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Bregman eliminated by Pederson in 1st round

@alysonfooter
July 9, 2019

CLEVELAND -- Alex Bregman brought the swagger, the confidence and the history of hitting a bunch of regular-season home runs with him to Monday's All-Star T-Mobile Home Run Derby at Progressive Field. Unfortunately for the Astros' third baseman, all of that cachet wasn't enough to advance to the second round.

CLEVELAND -- Alex Bregman brought the swagger, the confidence and the history of hitting a bunch of regular-season home runs with him to Monday's All-Star T-Mobile Home Run Derby at Progressive Field. Unfortunately for the Astros' third baseman, all of that cachet wasn't enough to advance to the second round.

“We may have to contemplate Home Run Derby retirement until it comes to Houston,” Bregman joked. “I got exhausted with about a minute left. I have to work on my endurance.”

Here's what happened in every HR Derby round

Bregman, participating in the Derby for the second consecutive year, hit 16 home runs during his four-minute opening round, but he couldn't top his competitor, Dodgers outfielder Joc Pederson, who slugged 21 long balls and made it all the way to the semifinal round.

Bregman, hitting off his regular batting practice pitcher, bullpen catcher Javier Bracamonte, said he was wiped out two minutes into this excursion. There wasn’t any particular reason for him tiring out, other than the Derby is obviously not your garden-variety round of BP. The pitches come quickly, and frequently. There’s no time to reset. And the clock is running, which can add a layer of pressure not felt during those relaxed hours leading up to a regular-season game.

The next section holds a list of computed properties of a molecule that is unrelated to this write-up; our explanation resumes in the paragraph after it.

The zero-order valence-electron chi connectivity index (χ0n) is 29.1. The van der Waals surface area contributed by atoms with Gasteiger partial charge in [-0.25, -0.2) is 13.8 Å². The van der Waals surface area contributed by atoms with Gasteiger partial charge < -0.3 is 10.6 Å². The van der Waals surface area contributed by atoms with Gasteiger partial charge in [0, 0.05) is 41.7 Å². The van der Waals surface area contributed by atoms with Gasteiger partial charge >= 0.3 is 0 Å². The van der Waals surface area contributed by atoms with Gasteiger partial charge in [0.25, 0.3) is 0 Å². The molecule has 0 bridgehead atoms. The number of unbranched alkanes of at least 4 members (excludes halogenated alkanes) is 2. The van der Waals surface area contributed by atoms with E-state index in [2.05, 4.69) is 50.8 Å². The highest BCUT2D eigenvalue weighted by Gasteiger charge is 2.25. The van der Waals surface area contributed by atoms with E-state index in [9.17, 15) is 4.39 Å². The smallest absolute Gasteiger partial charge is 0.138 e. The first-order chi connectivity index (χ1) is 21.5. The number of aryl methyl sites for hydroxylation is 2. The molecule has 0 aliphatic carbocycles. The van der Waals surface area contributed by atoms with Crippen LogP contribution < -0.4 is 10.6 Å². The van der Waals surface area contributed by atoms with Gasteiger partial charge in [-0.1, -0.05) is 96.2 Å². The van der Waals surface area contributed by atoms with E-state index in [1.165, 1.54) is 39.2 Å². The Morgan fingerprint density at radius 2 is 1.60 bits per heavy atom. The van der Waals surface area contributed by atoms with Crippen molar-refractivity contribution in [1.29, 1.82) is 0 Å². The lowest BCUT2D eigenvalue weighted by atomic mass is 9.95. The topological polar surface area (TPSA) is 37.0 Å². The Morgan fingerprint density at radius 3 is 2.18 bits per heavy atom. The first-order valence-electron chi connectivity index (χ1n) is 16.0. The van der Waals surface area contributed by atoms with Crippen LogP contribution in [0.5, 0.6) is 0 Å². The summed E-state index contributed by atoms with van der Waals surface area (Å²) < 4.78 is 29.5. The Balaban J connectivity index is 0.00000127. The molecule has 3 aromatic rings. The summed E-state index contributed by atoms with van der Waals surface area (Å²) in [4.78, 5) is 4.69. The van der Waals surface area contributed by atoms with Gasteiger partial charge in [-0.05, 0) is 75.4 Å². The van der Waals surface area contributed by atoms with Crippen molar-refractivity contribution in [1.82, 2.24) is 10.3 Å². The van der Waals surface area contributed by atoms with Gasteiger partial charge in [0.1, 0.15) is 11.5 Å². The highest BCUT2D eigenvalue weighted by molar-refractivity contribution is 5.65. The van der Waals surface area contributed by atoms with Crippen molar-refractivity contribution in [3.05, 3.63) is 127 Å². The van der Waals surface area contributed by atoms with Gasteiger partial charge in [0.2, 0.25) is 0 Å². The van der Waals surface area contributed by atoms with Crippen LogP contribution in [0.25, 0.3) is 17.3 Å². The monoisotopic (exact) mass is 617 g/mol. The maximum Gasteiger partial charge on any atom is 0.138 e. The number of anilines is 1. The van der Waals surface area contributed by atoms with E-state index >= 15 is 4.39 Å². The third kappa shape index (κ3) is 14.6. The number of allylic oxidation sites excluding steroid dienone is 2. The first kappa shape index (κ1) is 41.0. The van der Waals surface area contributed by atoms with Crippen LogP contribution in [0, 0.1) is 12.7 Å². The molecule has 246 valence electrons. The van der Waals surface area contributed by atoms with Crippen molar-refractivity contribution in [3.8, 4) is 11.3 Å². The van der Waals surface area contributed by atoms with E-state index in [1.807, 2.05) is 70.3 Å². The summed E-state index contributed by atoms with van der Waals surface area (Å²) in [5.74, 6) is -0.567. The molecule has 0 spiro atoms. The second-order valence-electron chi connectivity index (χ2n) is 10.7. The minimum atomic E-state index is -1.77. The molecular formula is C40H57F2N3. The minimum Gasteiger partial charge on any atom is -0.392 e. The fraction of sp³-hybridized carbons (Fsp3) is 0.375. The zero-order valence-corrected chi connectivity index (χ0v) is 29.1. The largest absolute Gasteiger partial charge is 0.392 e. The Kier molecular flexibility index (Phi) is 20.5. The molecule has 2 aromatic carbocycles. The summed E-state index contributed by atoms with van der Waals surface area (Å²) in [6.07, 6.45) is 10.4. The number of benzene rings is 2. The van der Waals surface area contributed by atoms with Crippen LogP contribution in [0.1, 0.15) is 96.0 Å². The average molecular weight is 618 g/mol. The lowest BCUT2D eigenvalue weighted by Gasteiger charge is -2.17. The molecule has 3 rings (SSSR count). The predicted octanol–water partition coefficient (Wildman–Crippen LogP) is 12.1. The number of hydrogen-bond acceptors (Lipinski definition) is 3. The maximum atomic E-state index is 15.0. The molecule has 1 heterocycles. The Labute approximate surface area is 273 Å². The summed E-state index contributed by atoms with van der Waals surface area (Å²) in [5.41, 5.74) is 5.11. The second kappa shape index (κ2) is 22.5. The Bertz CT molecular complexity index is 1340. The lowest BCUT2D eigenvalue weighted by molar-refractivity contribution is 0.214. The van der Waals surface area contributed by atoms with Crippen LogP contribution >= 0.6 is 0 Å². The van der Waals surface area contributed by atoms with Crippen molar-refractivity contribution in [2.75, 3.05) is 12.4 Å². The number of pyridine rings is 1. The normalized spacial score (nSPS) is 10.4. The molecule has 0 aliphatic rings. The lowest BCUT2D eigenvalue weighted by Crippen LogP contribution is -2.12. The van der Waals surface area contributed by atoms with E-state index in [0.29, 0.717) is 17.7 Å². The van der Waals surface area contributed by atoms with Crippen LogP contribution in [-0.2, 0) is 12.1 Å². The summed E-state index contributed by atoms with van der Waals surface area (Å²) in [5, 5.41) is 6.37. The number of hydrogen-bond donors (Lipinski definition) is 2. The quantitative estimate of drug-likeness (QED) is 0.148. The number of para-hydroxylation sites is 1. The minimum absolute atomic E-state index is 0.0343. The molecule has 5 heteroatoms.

Bregman, who finished the first half of the season tied for fourth in the American League with 23 homers, launched his first homer on the third pitch he saw, and although at one point he slugged four in a row -- on the 10th through 13th pitches -- he faded a bit in the final minute.

“They just hit the top of the wall,” he said. “I needed them to go three feet higher.”

Bracamonte said that although he felt a little pressure, he mostly pretended he was throwing his regular BP rounds to Bregman, as he does daily during the season. He noticed the pace was a little faster this year compared with last, mainly because the throwers did not have to wait for the home run balls to land in the stands before making their next pitch. In last season’s Derby in Washington, they were required to wait.

The difference, though, turned out to be minimal.

“We knew we were competing against these monsters,” Bracamonte said. “Big guys, very strong. That made the difference. It was fun.”

Bregman, focused and competitive no matter what the circumstances, wanted to win and would not have entered had he not thought he could. But he also wasn’t terribly upset that he didn’t.

“It's just so fun,” he said. “It's a blast every time. I had a great time just competing with everybody. I was a little less nervous [than last year], but then it kicked in right away as soon as it started. I like that -- I like those little nervous jitters.”

Once he was bounced, Bregman was able to sit back with his AL teammates and watch the rest of the show, which turned out to be epic. Between the 91 homers Vladimir Guerrero Jr. hit over three rounds, the tiebreakers between Guerrero Jr. and Joc Pederson in the semifinals, and Pete Alonso squeaking by with the win, this Derby will go down in history as one of the best.

Bregman was grateful for his front-row seat.

“I couldn't imagine three rounds of that,” he said of the Vlad-Joc 79-homer semifinal showdown. “I was gassed after two minutes of it.”

Alyson Footer is a national correspondent for MLB.com. Follow her on Twitter @alysonfooter.